You might think I'd recommend the Internet. Given the high number of Christian dating sites, it's tempting to think finding love online is a sure thing. But the explosion of technological matchmaking still falls short of real people. According to research by The Marriage Project, "The most likely way to find a future marriage partner is through an introduction by family, friends, or acquaintances." They found that "despite the romantic notion that people meet and fall in love through chance or fate, the evidence suggests that social networks are important in bringing together individuals of similar interests and backgrounds, especially when it comes to selecting a marriage partner. According to a large-scale national survey of sexuality, almost 60 percent of married people were introduced by family, friends, co-workers or other acquaintances."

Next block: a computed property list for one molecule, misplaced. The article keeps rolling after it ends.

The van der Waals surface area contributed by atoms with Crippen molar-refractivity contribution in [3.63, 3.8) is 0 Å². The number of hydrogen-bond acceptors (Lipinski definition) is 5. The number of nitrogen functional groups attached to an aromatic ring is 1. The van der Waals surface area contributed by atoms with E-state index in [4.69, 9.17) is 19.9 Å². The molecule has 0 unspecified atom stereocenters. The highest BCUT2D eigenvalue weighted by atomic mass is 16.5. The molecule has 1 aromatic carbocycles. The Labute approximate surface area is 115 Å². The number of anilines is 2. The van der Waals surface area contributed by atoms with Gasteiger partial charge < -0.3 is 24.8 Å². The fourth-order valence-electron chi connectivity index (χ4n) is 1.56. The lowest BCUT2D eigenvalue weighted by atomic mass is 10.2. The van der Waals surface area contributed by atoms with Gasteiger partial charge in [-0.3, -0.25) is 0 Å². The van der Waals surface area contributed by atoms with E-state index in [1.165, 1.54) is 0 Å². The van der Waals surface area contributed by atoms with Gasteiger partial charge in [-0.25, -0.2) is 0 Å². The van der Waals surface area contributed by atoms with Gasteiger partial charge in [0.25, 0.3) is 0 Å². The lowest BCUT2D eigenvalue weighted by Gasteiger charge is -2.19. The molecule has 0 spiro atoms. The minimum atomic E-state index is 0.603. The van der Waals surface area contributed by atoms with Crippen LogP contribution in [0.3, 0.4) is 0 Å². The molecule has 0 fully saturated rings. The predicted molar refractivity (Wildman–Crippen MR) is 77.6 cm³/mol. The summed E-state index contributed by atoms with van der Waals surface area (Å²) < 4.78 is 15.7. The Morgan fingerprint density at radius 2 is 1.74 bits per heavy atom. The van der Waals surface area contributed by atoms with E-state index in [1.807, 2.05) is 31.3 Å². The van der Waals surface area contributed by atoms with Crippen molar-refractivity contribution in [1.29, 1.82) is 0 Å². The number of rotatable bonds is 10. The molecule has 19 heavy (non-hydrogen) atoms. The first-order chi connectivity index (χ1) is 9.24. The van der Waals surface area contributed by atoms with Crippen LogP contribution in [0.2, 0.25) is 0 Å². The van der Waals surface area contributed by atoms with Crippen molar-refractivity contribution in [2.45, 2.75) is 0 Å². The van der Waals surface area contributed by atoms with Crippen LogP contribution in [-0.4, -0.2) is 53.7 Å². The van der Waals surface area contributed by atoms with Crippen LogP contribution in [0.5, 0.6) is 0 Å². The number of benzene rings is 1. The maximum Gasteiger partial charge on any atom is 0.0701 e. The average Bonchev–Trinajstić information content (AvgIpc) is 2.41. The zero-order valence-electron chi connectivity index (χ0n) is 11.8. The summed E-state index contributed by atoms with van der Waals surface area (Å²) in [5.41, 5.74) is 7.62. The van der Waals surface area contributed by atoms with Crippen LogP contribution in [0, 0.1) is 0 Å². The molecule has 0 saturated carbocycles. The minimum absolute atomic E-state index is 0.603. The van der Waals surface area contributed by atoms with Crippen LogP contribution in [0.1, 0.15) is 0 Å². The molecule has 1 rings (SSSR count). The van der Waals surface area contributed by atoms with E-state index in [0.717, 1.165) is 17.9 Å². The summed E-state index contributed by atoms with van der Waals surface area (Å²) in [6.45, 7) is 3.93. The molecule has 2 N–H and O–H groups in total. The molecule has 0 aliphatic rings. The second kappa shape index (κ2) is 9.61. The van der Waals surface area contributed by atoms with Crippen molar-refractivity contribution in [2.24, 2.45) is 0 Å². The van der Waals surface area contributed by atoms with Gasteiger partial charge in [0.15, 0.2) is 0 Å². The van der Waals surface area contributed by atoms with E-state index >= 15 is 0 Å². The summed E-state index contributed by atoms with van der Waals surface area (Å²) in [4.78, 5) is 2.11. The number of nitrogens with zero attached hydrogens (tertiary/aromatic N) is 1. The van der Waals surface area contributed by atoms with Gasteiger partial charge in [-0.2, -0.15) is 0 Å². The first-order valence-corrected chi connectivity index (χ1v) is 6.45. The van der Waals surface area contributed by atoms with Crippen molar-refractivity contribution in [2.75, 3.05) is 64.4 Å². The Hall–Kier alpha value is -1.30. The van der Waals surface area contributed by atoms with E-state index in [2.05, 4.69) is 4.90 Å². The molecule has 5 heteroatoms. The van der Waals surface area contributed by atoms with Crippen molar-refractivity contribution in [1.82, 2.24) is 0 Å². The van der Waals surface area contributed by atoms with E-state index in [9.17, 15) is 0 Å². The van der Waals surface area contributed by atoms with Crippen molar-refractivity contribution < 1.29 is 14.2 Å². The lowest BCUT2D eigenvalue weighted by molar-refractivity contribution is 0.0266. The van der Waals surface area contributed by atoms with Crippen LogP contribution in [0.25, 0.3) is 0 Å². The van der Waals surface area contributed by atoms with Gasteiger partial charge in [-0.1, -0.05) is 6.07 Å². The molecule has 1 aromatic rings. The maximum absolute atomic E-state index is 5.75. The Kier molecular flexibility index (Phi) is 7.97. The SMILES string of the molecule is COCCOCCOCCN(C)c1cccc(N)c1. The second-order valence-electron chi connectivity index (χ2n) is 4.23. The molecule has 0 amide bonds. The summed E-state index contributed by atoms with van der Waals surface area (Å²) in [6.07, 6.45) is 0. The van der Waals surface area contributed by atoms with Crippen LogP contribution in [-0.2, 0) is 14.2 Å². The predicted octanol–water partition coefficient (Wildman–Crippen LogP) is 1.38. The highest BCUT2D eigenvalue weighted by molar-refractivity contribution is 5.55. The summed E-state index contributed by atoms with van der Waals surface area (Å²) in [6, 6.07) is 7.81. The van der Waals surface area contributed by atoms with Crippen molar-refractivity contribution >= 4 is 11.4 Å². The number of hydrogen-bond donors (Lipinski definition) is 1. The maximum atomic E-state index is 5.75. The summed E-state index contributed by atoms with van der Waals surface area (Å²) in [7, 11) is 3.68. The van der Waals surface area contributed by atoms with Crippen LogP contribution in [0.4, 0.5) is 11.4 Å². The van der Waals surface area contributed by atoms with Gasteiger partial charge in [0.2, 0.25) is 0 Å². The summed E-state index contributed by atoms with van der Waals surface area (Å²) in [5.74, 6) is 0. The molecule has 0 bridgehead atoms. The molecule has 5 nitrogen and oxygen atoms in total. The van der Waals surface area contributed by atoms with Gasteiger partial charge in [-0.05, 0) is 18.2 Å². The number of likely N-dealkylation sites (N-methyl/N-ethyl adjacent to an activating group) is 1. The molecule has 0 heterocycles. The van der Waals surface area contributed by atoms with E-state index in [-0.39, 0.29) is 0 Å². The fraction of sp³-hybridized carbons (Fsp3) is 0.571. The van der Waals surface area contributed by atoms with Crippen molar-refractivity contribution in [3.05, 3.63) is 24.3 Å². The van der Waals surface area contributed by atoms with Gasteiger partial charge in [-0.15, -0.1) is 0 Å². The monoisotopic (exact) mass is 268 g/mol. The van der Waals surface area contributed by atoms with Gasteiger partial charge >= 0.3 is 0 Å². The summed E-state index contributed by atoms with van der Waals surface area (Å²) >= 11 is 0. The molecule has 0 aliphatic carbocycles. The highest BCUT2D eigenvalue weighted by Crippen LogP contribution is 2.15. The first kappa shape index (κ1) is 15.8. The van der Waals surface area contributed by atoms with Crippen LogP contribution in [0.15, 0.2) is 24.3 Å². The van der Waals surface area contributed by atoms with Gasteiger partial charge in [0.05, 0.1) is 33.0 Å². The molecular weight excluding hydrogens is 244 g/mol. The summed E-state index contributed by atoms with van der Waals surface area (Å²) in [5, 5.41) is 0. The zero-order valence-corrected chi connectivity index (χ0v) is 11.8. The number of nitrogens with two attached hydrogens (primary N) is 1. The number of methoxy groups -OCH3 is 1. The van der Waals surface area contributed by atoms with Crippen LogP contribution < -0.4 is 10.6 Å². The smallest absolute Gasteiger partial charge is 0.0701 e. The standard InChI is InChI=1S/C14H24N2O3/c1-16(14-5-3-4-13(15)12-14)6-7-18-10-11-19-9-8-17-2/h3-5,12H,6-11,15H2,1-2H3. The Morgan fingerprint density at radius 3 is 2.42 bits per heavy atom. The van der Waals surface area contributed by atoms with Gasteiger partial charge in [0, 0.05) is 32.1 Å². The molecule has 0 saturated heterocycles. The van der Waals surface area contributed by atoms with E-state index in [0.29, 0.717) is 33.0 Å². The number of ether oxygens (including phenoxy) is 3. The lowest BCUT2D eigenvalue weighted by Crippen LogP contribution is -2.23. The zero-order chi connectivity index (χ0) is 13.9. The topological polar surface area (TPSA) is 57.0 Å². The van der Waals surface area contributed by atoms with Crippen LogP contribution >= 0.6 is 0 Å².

That said, the most obvious place to start is church. But you say the men in your church aren't "worthwhile" or "husband material." While it's possible there aren't any strong candidates for marriage among those in your congregation, your description of the men makes me wonder about your expectations. What characteristics do you consider worthwhile? What makes for good husband material? It's important to weigh your answers against the standards of Scripture. What does God consider "husband material?" Traits like integrity, honesty and maturity come to mind; also willingness to leave father and mother in order to form a new family; ability to work hard and provide for a wife and children; openness to babies and willingness to sacrifice for wife and children — the very thing Christ modeled in His sacrifice for our sin.